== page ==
Can you call a visit to Philadelphia complete without trying a cheese steak or a soft pretzel? Can you go to Maryland and not eat crab cakes? What about New Orleans? If you go to New Orleans without having beignets at Cafe du Monde, you are missing a vital piece of the experience. Trying local or regional foods is a big part of traveling.
Since trying local foods is such an essential part of a travel experience, I like to highlight the “must try” foods from cities or regions where we travel. What better place to start than Rhode Island foods — from the quirky and unique, the street food and the home-cooked. This is certainly not a complete list of Rhode Island foods, but these are a few highlights that you just can’t miss.
When I moved to the Ocean State over 20 years ago, these Rhode Island foods were new to me and some of them took a little getting used to and others I loved from the start. Now I can’t imagine eating anything but Rhode Island-style calamari and eating stuffies, clamcakes, and doughboys in the summer, washed down with a Del’s Lemonade. These are just a few of my picks for must try Rhode Island foods.
10 Must Try Rhode Island Foods
If you are wondering what to eat in Rhode Island, start with these delicious Ocean State favorites.
Unlike other parts of the country, Rhode Island calamari is very lightly battered, then fried or sautéed and served with a mix of garlic butter and hot cherry peppers; and it is delicious.
In fact, RI-style calamari is the official state appetizer. I rarely have a bad plate of calamari so you really can’t go wrong at any of the fine restaurants around Rhode Island; but if you want a stand out serving, try ordering it at Pane e Vino in Providence.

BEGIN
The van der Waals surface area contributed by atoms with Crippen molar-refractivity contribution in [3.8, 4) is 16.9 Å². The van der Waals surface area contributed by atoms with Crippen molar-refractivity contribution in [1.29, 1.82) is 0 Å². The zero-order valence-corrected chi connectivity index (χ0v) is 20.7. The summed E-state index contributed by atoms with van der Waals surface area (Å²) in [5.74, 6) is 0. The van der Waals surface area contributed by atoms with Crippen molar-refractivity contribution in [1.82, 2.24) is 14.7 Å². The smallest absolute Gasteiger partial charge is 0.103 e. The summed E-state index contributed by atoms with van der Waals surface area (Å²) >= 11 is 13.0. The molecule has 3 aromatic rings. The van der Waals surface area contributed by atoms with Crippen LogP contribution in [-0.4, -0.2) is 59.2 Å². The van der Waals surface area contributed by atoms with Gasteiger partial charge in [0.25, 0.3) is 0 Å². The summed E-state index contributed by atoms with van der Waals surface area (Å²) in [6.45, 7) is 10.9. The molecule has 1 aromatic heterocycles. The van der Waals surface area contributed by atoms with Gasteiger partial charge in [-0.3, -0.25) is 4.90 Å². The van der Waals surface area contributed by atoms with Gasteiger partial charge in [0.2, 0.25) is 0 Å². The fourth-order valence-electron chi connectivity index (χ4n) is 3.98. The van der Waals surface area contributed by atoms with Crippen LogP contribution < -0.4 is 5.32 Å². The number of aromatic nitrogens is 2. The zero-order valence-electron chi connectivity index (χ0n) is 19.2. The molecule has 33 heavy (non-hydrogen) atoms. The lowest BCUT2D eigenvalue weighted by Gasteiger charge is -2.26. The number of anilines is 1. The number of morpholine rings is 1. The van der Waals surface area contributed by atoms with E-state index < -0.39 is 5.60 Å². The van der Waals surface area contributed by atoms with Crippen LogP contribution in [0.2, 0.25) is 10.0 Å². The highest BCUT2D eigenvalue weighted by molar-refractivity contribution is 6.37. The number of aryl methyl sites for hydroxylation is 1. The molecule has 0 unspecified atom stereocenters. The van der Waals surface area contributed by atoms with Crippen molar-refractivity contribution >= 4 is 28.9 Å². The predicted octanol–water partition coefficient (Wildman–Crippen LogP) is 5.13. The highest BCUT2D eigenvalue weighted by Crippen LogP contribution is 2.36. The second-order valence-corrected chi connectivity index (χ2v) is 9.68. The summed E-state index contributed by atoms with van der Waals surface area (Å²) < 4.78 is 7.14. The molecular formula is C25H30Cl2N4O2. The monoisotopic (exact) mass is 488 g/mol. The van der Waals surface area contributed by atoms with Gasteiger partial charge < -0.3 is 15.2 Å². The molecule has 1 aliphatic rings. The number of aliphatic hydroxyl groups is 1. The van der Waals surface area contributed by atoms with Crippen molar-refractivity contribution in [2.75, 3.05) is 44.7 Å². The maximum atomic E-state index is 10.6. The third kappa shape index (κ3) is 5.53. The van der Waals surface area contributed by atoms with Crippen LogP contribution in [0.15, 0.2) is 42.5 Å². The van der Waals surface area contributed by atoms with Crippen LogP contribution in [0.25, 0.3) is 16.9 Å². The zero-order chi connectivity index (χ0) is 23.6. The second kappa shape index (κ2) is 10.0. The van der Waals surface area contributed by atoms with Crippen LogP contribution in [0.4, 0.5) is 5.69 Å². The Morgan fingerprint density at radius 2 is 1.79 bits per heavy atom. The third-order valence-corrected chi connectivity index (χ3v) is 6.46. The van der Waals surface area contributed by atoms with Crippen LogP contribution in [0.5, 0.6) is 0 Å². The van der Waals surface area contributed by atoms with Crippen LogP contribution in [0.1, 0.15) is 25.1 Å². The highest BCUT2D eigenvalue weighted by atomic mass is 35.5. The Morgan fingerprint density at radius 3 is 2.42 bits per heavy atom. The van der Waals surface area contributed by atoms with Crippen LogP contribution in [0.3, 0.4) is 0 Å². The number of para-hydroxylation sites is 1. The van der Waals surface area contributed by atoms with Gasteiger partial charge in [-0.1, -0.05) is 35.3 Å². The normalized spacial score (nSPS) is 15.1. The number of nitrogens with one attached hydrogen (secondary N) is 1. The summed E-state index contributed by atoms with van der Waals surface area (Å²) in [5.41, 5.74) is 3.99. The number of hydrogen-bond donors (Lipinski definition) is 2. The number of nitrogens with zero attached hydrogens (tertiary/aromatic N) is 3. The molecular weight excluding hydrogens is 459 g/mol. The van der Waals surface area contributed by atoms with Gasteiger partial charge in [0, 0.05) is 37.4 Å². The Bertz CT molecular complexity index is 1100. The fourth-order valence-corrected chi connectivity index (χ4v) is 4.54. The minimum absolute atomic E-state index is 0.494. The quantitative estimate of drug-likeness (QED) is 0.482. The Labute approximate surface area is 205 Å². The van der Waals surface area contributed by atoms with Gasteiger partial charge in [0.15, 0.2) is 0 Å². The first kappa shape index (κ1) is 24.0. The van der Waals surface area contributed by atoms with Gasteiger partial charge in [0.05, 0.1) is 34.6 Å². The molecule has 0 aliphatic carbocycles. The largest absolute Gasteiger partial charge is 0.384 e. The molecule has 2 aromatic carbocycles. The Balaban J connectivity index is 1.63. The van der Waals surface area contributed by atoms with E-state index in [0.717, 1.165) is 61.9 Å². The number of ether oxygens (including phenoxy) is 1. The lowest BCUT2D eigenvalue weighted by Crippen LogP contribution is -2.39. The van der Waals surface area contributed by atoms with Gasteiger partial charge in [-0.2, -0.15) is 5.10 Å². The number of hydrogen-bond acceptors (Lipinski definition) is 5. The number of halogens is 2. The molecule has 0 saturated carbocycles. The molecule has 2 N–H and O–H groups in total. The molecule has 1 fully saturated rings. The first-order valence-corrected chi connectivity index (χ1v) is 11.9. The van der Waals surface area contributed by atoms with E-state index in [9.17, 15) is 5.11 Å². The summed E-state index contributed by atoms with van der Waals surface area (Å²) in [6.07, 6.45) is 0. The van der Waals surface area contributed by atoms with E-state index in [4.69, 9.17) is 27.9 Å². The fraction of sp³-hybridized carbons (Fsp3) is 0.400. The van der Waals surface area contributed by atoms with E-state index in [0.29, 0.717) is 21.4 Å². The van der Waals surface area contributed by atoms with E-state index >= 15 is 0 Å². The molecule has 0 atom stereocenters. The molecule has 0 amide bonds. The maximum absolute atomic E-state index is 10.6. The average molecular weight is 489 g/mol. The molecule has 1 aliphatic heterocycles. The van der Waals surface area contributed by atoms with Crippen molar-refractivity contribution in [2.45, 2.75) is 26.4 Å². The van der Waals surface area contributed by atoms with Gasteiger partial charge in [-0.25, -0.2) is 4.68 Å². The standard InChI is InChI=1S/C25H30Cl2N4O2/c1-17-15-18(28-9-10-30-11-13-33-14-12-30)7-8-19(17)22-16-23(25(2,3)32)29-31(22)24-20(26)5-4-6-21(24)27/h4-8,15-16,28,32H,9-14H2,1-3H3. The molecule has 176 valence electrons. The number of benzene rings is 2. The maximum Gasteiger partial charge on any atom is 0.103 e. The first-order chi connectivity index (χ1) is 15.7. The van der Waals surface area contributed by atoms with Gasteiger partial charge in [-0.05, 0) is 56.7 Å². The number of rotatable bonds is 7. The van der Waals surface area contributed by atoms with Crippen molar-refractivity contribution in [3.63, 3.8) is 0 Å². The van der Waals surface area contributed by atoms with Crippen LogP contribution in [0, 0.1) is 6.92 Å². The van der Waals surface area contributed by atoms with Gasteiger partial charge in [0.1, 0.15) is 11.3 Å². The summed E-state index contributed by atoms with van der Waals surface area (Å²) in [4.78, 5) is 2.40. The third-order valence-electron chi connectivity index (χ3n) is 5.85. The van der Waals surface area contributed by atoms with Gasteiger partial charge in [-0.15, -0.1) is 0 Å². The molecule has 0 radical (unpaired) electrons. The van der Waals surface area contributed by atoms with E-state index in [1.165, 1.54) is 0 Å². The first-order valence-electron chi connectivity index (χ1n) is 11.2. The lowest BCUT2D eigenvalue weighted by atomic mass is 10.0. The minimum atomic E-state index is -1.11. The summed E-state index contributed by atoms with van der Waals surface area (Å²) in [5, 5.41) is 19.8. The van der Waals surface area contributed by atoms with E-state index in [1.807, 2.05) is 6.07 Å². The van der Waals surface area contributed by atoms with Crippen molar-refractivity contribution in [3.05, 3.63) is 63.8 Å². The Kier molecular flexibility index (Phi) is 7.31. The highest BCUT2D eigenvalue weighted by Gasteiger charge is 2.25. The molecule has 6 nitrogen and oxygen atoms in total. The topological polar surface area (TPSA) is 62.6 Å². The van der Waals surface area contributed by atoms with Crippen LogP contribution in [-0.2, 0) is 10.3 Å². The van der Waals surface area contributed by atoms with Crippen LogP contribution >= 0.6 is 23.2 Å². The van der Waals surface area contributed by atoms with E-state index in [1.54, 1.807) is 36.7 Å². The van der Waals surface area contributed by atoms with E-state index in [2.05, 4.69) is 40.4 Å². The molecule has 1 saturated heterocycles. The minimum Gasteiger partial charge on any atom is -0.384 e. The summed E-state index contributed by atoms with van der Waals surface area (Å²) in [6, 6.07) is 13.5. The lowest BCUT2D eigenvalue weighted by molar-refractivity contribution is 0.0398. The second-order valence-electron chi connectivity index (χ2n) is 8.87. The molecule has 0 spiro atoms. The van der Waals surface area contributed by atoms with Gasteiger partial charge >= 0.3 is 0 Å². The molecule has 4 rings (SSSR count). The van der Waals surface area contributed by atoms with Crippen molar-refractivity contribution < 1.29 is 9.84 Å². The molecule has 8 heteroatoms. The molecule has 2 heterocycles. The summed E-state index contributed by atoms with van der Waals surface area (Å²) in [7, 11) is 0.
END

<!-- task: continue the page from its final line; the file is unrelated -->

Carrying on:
If you love seafood, head down to Matunuck Oyster Bar for both the calamari and the locally-farmed oysters — my favorite in the state!
2. Del’s Lemonade
Based on Italian lemon ices, Del’s offers frozen lemonade (like a lemon slushy) and is ubiquitous in Rhode Island during the summer from permanent stands to roadside carts at popular attractions. Del’s is now available in a variety of flavors including mango/peach and watermelon.
3. Lobster Ravioli
While many restaurants serve it, most of them source lobster ravioli from the masters – Venda Ravioli.
Located in Depasquale Square in Providence’s Federal Hill district, Venda Ravioli is a gourmet Italian market, complete with a sidewalk cafe. If you can’t get a table there, try their sister restaurant Constantino’s just across the square.
You can even buy frozen versions in many local markets, such as Dave’s Market.
4. Clam cakes
A clamcake is a egg-sized mixture of fried dough with small pieces of clams inside. I think of it like a fritter but clearly some disagree!
However, I’ve recently been converted to think the best clam cakes in Rhode Island are at Dune Brothers Seafood food truck in Providence. Their secret? Cooking them in beef fat. It adds this extra layer of flavor that sets them apart.
While you are down at Iggy’s, you should also pick up some doughboys. Every region seems to have its own version of fried dough (funnel cakes, NJ-style zeppolis…), and doughboys are Rhode Island’s.
Doughboys are flat, sometimes-plate sized pieces of fried dough. Others are smaller and you get them by the half-dozen. Served hot out of the fryer, you can get them plain or with sugar.
6. Pizza strips (aka Party Pizza)
When I first moved to Rhode Island, I didn’t understand these cheeseless pizza strips that turned up at every party. I often heard, “I’ll bring party pizza!” This oddity has since grown on me and now I’m sometimes the one bringing the party pizza.
Pizza strips are strips of focaccia-like dough topped with a thick tomato sauce. They are served at room temperature and are available at most local bakeries and markets.